Saturday, September 16, 2006

Change Is In the Air

Yesterday we brought our seventeen-year-old son Mike home. "To bring a child home" is a phrase that adoption afficionados are familiar with. Typically it refers to the culmination of the adoption journey when "everything else" is done. "Everything else" includes the home study process (which, depending upon the agency in question, could be a cumbersome, length, irritating process), the selection process (which can take an unduly amount of time as potential parents/families are matched with child/children), the initial meeting(s) and consultations with social workers and others. Finally, when the process is over the adoptive parent(s) bring(s) "the child home." As we use the phrase in regard to Mike, however, it means we are bringing Mike home one more time, another chapter in a long saga of life which promises many forthcoming lines, paragraphs and chapters. In fifty or more years the final work will be quite something.

But, anyway, yesterday Mike graduated from Camp Thistledew, a program of the Minnesota Department of Corrections. He was one of seven young men ranging in age from 13 to 17 (Mike was the oldest in his group) whom we listened to yesterday as they gave their "graduation speech" and told us what they were "leaving behind" and what they were "taking with them" as they departed. Mike left behind "blaming others" and took with him "accepting responsibility." It was a happy day for the seven who completed the three-month program; change was in the air. The image you see on this blog is a picture of Mike as we left Thistledew (he's actually waving goodbye, not flashing a profane gesture).

As if paralleling in nature what was occurring behaviorally and emotionally, northern Minnesota is aflame the irridescent autumnal hues. In the mixed-wood forests of this part of the state the coniferous greens provide a lush backdrop for the glories of God's creation. Resplendent maples with their fiery red glow, quaking aspens glowing yellow and substantial oaks adorned in rich pumpkin surrounded us on our travels home yesterday. A warm afternoon (temperatures in the 80s), atypical of mid-September in this part of the world, made our seven-hour ride home a relatively pleasant one.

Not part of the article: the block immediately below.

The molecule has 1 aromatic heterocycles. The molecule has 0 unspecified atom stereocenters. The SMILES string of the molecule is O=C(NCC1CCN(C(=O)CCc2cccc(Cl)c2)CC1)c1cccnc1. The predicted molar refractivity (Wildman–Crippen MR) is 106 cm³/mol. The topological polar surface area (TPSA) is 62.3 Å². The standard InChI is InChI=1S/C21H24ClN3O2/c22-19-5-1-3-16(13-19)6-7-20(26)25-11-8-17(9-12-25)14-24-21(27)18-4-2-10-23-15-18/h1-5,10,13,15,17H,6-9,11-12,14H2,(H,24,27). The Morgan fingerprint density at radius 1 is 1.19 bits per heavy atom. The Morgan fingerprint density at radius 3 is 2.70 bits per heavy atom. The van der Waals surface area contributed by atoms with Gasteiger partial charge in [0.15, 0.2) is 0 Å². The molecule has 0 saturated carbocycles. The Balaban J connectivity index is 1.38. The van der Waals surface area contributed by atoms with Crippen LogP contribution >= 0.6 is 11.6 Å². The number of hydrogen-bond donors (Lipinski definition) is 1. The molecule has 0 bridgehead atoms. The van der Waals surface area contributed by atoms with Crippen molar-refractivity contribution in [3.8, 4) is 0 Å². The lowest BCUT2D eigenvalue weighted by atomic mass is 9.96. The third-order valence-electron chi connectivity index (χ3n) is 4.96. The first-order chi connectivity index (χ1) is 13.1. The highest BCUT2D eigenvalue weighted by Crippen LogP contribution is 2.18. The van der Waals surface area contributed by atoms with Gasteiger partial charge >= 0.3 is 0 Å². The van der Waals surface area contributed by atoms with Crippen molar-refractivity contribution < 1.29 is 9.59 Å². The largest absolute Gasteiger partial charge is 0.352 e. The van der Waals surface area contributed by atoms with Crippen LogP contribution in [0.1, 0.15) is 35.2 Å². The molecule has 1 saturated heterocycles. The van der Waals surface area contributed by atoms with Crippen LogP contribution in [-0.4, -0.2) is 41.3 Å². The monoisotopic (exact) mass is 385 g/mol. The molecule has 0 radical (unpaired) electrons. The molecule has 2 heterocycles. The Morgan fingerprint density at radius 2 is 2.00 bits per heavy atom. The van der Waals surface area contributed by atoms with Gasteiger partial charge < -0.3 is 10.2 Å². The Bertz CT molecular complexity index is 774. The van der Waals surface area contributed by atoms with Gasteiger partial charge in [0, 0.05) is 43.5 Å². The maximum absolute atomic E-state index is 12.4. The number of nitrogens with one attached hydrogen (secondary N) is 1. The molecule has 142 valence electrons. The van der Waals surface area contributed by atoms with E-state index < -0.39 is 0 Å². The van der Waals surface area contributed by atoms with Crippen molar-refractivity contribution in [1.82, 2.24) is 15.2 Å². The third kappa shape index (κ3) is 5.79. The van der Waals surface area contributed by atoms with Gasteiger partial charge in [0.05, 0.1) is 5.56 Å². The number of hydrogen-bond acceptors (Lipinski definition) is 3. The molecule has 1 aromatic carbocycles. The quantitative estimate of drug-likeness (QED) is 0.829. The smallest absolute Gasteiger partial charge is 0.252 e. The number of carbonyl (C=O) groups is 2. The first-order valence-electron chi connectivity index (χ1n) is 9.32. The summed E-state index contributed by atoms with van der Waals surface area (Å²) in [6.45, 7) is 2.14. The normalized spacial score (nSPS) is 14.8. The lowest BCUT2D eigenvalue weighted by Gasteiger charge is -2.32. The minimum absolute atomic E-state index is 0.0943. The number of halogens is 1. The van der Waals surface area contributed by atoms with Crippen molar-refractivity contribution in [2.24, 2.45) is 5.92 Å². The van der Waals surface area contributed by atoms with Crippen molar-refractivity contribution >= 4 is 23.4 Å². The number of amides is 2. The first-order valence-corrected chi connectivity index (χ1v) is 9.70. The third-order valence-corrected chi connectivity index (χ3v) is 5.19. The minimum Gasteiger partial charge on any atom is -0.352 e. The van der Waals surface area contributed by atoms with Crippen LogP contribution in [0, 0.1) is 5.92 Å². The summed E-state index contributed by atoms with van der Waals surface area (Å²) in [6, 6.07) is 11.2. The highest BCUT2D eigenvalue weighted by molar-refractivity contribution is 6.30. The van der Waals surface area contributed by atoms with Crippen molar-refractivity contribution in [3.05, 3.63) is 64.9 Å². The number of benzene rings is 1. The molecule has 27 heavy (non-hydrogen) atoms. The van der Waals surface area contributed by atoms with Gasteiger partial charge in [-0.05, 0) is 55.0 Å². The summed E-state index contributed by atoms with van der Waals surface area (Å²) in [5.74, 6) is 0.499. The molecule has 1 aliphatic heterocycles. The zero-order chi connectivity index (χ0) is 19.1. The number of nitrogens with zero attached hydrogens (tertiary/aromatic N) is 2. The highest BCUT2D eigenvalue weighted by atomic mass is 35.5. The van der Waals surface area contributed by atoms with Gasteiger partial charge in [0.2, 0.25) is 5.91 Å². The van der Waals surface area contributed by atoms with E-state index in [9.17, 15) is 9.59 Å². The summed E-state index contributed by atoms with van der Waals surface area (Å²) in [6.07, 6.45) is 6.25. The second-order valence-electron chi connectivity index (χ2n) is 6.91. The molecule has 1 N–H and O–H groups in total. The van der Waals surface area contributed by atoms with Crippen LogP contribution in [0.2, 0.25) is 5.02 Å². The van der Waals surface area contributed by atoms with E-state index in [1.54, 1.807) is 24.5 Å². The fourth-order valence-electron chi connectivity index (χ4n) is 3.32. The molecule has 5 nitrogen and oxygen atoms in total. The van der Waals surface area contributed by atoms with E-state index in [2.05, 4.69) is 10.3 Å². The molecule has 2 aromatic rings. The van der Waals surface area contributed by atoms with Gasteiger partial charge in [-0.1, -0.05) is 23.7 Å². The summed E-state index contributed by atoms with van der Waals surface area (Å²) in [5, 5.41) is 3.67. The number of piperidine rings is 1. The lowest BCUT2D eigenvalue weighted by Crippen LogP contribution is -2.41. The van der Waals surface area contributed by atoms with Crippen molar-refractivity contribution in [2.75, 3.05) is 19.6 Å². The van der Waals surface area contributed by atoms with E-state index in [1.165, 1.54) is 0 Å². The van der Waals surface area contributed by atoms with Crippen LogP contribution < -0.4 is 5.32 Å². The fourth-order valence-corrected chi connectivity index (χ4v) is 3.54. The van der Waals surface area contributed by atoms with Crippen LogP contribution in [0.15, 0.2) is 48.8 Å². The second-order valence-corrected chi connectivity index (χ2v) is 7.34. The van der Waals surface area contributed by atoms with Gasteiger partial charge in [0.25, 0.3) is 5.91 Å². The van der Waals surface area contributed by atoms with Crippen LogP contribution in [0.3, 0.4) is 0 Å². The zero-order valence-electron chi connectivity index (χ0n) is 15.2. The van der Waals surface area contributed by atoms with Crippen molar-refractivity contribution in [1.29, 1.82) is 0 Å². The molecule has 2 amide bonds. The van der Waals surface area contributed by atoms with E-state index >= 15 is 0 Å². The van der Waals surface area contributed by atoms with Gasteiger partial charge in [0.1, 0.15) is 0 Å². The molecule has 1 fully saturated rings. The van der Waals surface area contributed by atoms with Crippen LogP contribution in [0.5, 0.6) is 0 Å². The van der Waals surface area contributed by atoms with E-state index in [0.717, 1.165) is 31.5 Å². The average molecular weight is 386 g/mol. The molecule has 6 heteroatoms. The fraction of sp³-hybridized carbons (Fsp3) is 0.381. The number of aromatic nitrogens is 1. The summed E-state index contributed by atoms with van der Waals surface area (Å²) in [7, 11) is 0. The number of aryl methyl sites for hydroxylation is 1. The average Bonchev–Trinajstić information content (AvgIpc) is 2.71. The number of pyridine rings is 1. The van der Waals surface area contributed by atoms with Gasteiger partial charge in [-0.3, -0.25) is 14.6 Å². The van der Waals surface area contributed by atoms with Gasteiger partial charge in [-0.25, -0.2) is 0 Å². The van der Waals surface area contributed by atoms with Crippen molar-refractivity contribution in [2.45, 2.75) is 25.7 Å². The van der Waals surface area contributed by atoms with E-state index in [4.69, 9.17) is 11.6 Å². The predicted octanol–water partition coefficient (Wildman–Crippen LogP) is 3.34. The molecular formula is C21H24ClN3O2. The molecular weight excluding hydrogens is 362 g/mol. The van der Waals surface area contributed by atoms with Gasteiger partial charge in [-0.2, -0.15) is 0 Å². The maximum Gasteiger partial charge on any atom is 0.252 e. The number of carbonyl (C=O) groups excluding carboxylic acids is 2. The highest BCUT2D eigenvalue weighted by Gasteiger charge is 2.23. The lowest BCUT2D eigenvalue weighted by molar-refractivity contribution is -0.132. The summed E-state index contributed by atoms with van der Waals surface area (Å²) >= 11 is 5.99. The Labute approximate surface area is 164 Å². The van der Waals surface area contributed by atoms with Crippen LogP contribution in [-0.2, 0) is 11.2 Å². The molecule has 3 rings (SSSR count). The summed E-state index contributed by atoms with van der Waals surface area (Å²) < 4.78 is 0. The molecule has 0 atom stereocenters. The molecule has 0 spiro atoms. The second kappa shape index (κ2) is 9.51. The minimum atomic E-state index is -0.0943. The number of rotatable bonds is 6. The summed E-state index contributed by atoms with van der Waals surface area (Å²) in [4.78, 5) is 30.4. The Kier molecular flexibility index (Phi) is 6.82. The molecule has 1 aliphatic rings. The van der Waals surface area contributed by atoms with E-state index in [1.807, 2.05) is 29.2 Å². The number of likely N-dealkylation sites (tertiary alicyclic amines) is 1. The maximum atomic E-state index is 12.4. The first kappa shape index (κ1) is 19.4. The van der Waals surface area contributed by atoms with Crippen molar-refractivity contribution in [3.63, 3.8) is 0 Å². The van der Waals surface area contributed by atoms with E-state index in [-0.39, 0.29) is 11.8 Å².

Within about two hours Mike began to challenge our values, our parenting approach and what he anticipated to be the strictures of freedom in our home. I said virtually nothing, acceding to the Claudia the conflict-ridden conversation. She maintained an impressive self-differentiated stance as Mike momentarily stepped back into time, picking up that which he had "left behind." Within an hour or so, his anxieties seemingly assuaged, we settled in for a positive return home.

Like parents the world round, we cannot predict the future. If our predictions are based upon history our outlook must be abysmal as we batten down and await the inevitable pain of one more series of failures. If however, we can maintain our stability in the midst of rage, blame and accusation we (Claudia and I) will make it. Our other children will probably make it. And Mike may make it. My optimism is tempered with reality, and I am learning more than ever the value of the Serenity Prayer.

My preferred future would be to see our situation as the seasons that surround us. I would prefer to see the next months as ones of continual, colorful opportunity for change. Even as the leaves of the trees change from the monotonous summer greens to a rich, variegated natural box of Crayons, I hope for a fall with variety climaxed by the quiet, enduring sameness of November. I crave those days of early winter where little changes, where each person goes about their daily responsibilities without trauma and surprise. Even in the quietude of winter there are moments of glorious contentment ... when the snow flies, the wind blows and schools and workplace close early, as commuters slog home through the elements, as family members stay home with no place to go. I see, and only through the eyes of faith, a day of stability for Mike, a day like like mid-April when the warm spring breezes coax into life the leaves of trees and sprigs of grass, a day when growth and maturity are as natural and as pleasant as the cycles of nature.

Change is in the air. The trees are changing. The days are growing shorter. Mike has successfully completed his program and is back home. He is invested at this moment in making progress. We are settled and happy. And for today this is enough.

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